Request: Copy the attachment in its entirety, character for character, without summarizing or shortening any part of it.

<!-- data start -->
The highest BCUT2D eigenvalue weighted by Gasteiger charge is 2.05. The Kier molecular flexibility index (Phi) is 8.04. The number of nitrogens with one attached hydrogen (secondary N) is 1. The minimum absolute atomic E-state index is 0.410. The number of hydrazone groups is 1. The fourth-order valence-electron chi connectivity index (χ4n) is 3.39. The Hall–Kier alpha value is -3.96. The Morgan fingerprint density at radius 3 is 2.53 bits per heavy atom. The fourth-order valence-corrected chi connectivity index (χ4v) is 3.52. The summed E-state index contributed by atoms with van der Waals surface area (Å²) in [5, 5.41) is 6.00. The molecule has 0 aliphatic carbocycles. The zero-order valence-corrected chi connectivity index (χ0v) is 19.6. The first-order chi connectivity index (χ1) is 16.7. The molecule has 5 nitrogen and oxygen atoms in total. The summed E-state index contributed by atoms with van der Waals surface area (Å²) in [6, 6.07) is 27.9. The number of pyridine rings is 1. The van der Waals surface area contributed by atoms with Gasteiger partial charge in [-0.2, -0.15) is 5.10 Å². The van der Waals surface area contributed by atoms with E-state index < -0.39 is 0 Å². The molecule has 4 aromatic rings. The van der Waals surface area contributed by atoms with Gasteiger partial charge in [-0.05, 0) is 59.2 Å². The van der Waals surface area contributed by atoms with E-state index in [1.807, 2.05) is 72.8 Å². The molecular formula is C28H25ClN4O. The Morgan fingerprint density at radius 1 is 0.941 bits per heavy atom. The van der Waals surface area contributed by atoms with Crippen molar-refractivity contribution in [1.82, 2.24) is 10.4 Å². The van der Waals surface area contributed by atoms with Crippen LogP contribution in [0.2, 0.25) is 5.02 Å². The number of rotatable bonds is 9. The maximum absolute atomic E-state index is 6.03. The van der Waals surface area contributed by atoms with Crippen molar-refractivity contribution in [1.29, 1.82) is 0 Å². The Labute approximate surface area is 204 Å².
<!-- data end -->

The highest BCUT2D eigenvalue weighted by Gasteiger charge is 2.05. The Kier molecular flexibility index (Phi) is 8.04. The number of nitrogens with one attached hydrogen (secondary N) is 1. The minimum absolute atomic E-state index is 0.410. The number of hydrazone groups is 1. The fourth-order valence-electron chi connectivity index (χ4n) is 3.39. The Hall–Kier alpha value is -3.96. The Morgan fingerprint density at radius 3 is 2.53 bits per heavy atom. The fourth-order valence-corrected chi connectivity index (χ4v) is 3.52. The summed E-state index contributed by atoms with van der Waals surface area (Å²) in [5, 5.41) is 6.00. The molecule has 0 aliphatic carbocycles. The zero-order valence-corrected chi connectivity index (χ0v) is 19.6. The first-order chi connectivity index (χ1) is 16.7. The molecule has 5 nitrogen and oxygen atoms in total. The summed E-state index contributed by atoms with van der Waals surface area (Å²) in [6, 6.07) is 27.9. The number of pyridine rings is 1. The van der Waals surface area contributed by atoms with Gasteiger partial charge in [-0.2, -0.15) is 5.10 Å². The van der Waals surface area contributed by atoms with E-state index < -0.39 is 0 Å². The molecule has 4 aromatic rings. The van der Waals surface area contributed by atoms with Gasteiger partial charge in [-0.05, 0) is 59.2 Å². The van der Waals surface area contributed by atoms with E-state index in [1.807, 2.05) is 72.8 Å². The molecular formula is C28H25ClN4O. The Morgan fingerprint density at radius 1 is 0.941 bits per heavy atom. The van der Waals surface area contributed by atoms with Crippen molar-refractivity contribution in [1.82, 2.24) is 10.4 Å². The van der Waals surface area contributed by atoms with Crippen LogP contribution in [0.2, 0.25) is 5.02 Å². The number of rotatable bonds is 9. The maximum absolute atomic E-state index is 6.03. The van der Waals surface area contributed by atoms with Crippen molar-refractivity contribution in [1.29, 1.82) is 0 Å². The Labute approximate surface area is 204 Å².